FUNimation’s Blu-Ray edition of Evangelion 3.33: You Can (Not) Redo is available for order, now. Thing is, this disc will be dropping more than two years after the movie’s very limited theatrical engagement in North America. For Eva fans, it’s the resolution of a drawn-out mystery, and one more twist in a franchise defined by unpredictable ziz-zagging.
For those just coming into this party…
Neon Genesis Evangelion is the brainchild of director Hideaki Anno, and Studio Gainax’s signature franchise. Since its debut in the late 90s, it’s been one of anime’s most successful crossover hits. It’s about a trio of teenage mech pilots battling kaiju-esque “angels” who attack the Earth in waves after a global cataclysm. Though, despite their dogged efforts, and the machinations of the Illuminati-like cabal handling them, another Apocalyptic cataclysm looks inevitable.
Mecha anime separates into different epochs around Eva‘s release. It’s a genre re-defining series, puncturing the gung-ho of Mobile Suit Gundam just as Madoka Magica picked cheery miss Sailor Moon apart. It depicts junior pilots as the damaged youths that life-or-death missions would logically turn them into. More salient, though, Evangelion is the opus of an auteur who’s suffered depressive episodes during its production–and it’s basically been advertised as such.
Anno has made no secret of his issues and, morbidly enough, they’re part of the series’ intrigue. Viewers see this mech adventure spiral into something deeply nihilistic, and speculate on how certain twists might reflect the creator’s troubled mind. Like, in the original series’ infamous ending, when Gainax purportedly ran out of budget and couldn’t execute the explosive finale as planned. The action is interrupted by a group therapy session with the cast in a surreal black box theater… and that’s it. Credits roll. Series over. It’s so easy to picture that surprise as the product of a temperamental artist just throwing his hands up and storming away.
Of course, fans were understandably irate about their expectations being so jarringly thwarted. And a year or so later, Anno reluctantly directed End of Evangelion to give them the more conventional conclusion they demanded. If that wasn’t Gainax’s shrewd plan, all along, it proved to be one hell of a way to sell a movie.
Despite explicitly declaring an end to his saga, Anno announced ten years later that’d he be directing a new four-part Eva film series. The first two would remake the story already charted, while the second two would take the characters into bold new territory. He was keen to spin these movies as being in a class of their own, as well. They weren’t remakes, they were “rebuilds.” And there was no defined release scheme with dates set. They’d come out when they were done, basically.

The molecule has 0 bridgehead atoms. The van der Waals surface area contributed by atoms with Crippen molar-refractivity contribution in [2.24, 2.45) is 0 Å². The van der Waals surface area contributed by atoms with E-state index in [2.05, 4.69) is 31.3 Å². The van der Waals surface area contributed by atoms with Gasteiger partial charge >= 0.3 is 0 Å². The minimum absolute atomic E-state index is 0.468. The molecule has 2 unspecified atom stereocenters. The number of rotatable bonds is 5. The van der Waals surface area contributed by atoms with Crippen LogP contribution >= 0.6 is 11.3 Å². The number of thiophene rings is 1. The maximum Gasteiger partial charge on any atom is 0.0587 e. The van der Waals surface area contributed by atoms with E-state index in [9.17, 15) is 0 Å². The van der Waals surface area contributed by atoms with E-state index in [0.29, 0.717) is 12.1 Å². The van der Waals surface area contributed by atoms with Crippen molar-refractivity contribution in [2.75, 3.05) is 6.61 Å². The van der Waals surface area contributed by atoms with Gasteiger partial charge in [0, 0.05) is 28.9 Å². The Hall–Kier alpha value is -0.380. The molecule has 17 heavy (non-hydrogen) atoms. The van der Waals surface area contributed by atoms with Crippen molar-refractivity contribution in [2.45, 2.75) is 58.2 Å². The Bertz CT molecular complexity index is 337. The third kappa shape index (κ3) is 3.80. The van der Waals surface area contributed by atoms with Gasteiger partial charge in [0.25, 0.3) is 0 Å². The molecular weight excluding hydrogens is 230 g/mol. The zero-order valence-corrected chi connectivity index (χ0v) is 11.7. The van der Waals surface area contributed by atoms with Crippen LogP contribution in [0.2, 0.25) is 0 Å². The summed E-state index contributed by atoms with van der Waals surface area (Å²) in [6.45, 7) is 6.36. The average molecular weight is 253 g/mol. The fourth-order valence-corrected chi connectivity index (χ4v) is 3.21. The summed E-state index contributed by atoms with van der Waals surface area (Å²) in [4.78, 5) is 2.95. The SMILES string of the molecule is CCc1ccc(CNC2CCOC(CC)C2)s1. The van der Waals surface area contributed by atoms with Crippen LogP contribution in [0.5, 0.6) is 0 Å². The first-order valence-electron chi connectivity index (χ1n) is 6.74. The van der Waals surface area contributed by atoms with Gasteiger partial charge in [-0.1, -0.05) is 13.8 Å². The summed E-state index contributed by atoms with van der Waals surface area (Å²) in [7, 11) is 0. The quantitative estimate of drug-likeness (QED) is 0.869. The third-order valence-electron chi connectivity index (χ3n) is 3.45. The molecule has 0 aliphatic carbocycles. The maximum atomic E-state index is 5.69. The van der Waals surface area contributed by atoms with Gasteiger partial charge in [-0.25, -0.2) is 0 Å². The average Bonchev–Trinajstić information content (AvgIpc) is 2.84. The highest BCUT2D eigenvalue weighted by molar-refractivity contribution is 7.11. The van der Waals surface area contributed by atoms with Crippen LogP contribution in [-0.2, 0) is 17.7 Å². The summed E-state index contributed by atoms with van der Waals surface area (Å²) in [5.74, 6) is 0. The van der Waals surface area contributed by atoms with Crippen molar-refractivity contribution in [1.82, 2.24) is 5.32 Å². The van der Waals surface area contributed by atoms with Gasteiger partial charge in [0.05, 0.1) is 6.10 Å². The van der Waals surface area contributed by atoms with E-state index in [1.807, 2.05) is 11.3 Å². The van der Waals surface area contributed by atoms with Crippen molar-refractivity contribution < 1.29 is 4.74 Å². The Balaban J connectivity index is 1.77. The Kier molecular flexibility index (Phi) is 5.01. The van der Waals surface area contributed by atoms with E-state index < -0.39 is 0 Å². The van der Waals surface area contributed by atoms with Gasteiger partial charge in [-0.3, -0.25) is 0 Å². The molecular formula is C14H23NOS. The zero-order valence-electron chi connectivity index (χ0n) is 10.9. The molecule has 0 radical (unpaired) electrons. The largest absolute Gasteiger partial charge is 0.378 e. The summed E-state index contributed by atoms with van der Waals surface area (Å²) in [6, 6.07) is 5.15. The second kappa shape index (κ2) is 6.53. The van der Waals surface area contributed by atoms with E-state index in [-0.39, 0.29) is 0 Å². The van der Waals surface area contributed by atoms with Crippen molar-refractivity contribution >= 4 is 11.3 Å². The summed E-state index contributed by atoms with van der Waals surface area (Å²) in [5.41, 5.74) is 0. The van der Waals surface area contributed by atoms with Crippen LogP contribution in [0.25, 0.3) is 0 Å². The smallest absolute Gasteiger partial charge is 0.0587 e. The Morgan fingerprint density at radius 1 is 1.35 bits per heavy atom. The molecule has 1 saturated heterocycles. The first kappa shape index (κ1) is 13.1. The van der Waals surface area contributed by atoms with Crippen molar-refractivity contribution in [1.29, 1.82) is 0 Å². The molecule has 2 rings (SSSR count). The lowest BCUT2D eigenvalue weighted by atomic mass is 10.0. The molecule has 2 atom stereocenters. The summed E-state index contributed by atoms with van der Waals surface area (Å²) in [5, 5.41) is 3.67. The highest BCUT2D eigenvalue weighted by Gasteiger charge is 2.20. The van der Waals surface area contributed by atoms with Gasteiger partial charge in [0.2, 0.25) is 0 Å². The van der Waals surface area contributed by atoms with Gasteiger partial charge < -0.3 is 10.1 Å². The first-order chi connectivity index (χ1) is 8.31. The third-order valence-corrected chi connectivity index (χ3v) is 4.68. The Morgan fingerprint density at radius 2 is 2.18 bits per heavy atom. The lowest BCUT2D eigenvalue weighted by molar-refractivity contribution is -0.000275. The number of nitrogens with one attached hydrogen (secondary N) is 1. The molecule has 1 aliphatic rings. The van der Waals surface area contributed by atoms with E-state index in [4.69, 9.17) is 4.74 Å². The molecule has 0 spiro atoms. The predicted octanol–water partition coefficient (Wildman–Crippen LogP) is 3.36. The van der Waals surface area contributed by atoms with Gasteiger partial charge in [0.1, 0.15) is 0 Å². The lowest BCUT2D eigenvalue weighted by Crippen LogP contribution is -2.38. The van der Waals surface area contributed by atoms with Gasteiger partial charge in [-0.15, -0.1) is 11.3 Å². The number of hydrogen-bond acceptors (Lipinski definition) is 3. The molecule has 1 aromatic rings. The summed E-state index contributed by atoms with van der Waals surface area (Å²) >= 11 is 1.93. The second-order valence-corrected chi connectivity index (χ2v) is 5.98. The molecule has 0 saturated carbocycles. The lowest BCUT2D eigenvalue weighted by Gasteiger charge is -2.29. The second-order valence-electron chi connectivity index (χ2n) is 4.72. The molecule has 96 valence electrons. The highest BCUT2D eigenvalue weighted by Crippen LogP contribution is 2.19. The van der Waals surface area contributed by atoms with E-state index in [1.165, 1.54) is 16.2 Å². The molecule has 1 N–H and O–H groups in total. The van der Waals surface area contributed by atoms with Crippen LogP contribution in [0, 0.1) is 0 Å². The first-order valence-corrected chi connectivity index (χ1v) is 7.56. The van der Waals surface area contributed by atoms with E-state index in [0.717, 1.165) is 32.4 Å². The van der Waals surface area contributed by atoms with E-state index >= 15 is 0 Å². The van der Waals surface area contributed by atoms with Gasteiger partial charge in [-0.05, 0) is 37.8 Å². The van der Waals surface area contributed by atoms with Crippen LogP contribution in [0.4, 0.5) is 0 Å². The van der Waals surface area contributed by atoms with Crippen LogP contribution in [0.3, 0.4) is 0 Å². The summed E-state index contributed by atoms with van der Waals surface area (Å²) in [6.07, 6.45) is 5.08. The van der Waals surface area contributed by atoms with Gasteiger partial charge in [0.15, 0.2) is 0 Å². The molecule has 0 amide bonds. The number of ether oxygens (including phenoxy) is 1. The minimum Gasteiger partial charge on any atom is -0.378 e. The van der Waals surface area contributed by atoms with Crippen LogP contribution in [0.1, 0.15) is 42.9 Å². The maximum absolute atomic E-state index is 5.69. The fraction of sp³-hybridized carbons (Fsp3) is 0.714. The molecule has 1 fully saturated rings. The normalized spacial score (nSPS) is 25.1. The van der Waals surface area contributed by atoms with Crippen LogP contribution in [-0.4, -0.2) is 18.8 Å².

Of course, the odd complications continued. Eagle-eyed fans noticed background clues in the Evangelion 1.0 – You Are (Not) Alone and Evangelion 2.0 – You Can (Not) Advance strongly hinting that they were actually taking place on Earth in End of Evangelion‘s aftermath. These “rebuilds” could potentially be both sequels and remakes, with the teen pilots somehow reliving the war against the angels in a new cycle of rebirth. How could that be?
No answers came in Eva 3.0, however. Those of us who caught it in theaters two years ago found another challenging piece. Instead of advancing affairs with the plot-density of the first two rebuilds, it slowed down, wove earlier segments back in, and then lingered on what felt like a bad dream the hero was having. More of a cinematic ellipse, or a feature-length version of that group therapy session, it left a whole host of new questions about where the promised Eva 4.0 could even go.
Then… more complications!
Eva 3.0‘s home video release was delayed, reportedly because Anno was unhappy with its translation and wanted a hands-on revision. (He’d done director’s cuts of episodes in the original series, so this wasn’t unprecedented). Only it took two years. And now it’s coming out soon after Anno’s announcement that, after another depressive bout, he’s put Eva 4.0 aside to direct…
Yes. A new Godzilla. It just released its poster and trailer, while the next rebuild’s release dates remain undeclared. So, the doubly (or triply?) revised Eva 3.0 will be our only clue for the time being.
Hopefully, we’ve conveyed what it’s like to be a fan of a TV/movie series shaped by legendary mood swings. Evangelion is renowned for its Byzantine mysteries, and honestly, such frustrations make it what it is. At times, it’s been described as the Twin Peaks of mecha, and perhaps that fits even more here. That show never ended properly, either. And maybe its own long-after-the-fact follow-up will come out around the same time as Eva 4.0, now. Anno probably doesn’t even know, himself.
Featured Image Credit: FUNimation